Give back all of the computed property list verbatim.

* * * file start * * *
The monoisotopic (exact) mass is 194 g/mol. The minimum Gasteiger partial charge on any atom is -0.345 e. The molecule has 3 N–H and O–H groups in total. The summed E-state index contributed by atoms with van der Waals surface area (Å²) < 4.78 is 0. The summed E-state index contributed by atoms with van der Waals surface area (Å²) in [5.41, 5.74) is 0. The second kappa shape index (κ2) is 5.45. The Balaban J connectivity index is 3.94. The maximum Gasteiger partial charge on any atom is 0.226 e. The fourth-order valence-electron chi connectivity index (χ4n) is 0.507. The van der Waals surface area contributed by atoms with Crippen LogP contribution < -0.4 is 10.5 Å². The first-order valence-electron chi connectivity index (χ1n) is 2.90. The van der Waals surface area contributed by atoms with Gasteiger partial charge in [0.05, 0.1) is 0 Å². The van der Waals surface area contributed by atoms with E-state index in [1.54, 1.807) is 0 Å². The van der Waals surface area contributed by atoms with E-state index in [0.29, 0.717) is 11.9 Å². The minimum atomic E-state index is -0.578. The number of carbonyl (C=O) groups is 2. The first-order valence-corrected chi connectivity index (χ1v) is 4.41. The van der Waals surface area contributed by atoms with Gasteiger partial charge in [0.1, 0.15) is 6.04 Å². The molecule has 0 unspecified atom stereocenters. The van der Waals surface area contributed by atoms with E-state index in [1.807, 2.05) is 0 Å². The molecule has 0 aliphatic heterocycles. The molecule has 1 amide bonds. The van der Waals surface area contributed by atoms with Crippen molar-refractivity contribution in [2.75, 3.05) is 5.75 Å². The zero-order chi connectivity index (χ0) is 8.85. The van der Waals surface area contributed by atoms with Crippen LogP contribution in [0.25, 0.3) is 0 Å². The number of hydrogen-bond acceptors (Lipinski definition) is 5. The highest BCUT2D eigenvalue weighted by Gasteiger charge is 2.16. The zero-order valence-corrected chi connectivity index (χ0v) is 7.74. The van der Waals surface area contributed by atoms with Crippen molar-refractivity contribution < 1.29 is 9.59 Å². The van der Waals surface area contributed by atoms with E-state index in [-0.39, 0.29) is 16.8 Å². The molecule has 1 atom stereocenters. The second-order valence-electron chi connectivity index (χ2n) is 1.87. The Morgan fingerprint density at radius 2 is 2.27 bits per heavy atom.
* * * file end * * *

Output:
The monoisotopic (exact) mass is 194 g/mol. The minimum Gasteiger partial charge on any atom is -0.345 e. The molecule has 3 N–H and O–H groups in total. The summed E-state index contributed by atoms with van der Waals surface area (Å²) < 4.78 is 0. The summed E-state index contributed by atoms with van der Waals surface area (Å²) in [5.41, 5.74) is 0. The second kappa shape index (κ2) is 5.45. The Balaban J connectivity index is 3.94. The maximum Gasteiger partial charge on any atom is 0.226 e. The fourth-order valence-electron chi connectivity index (χ4n) is 0.507. The van der Waals surface area contributed by atoms with Crippen LogP contribution < -0.4 is 10.5 Å². The first-order valence-electron chi connectivity index (χ1n) is 2.90. The van der Waals surface area contributed by atoms with Gasteiger partial charge in [0.05, 0.1) is 0 Å². The van der Waals surface area contributed by atoms with E-state index in [1.54, 1.807) is 0 Å². The van der Waals surface area contributed by atoms with E-state index in [0.29, 0.717) is 11.9 Å². The minimum atomic E-state index is -0.578. The number of carbonyl (C=O) groups is 2. The first-order valence-corrected chi connectivity index (χ1v) is 4.41. The van der Waals surface area contributed by atoms with Gasteiger partial charge in [0.1, 0.15) is 6.04 Å². The molecule has 0 unspecified atom stereocenters. The van der Waals surface area contributed by atoms with E-state index in [1.807, 2.05) is 0 Å². The molecule has 0 aliphatic heterocycles. The molecule has 1 amide bonds. The van der Waals surface area contributed by atoms with Crippen molar-refractivity contribution in [2.75, 3.05) is 5.75 Å². The zero-order chi connectivity index (χ0) is 8.85. The van der Waals surface area contributed by atoms with Crippen LogP contribution in [0.25, 0.3) is 0 Å². The number of hydrogen-bond acceptors (Lipinski definition) is 5. The highest BCUT2D eigenvalue weighted by Gasteiger charge is 2.16. The zero-order valence-corrected chi connectivity index (χ0v) is 7.74. The van der Waals surface area contributed by atoms with Crippen molar-refractivity contribution < 1.29 is 9.59 Å². The van der Waals surface area contributed by atoms with E-state index in [-0.39, 0.29) is 16.8 Å². The molecule has 1 atom stereocenters. The second-order valence-electron chi connectivity index (χ2n) is 1.87. The Morgan fingerprint density at radius 2 is 2.27 bits per heavy atom.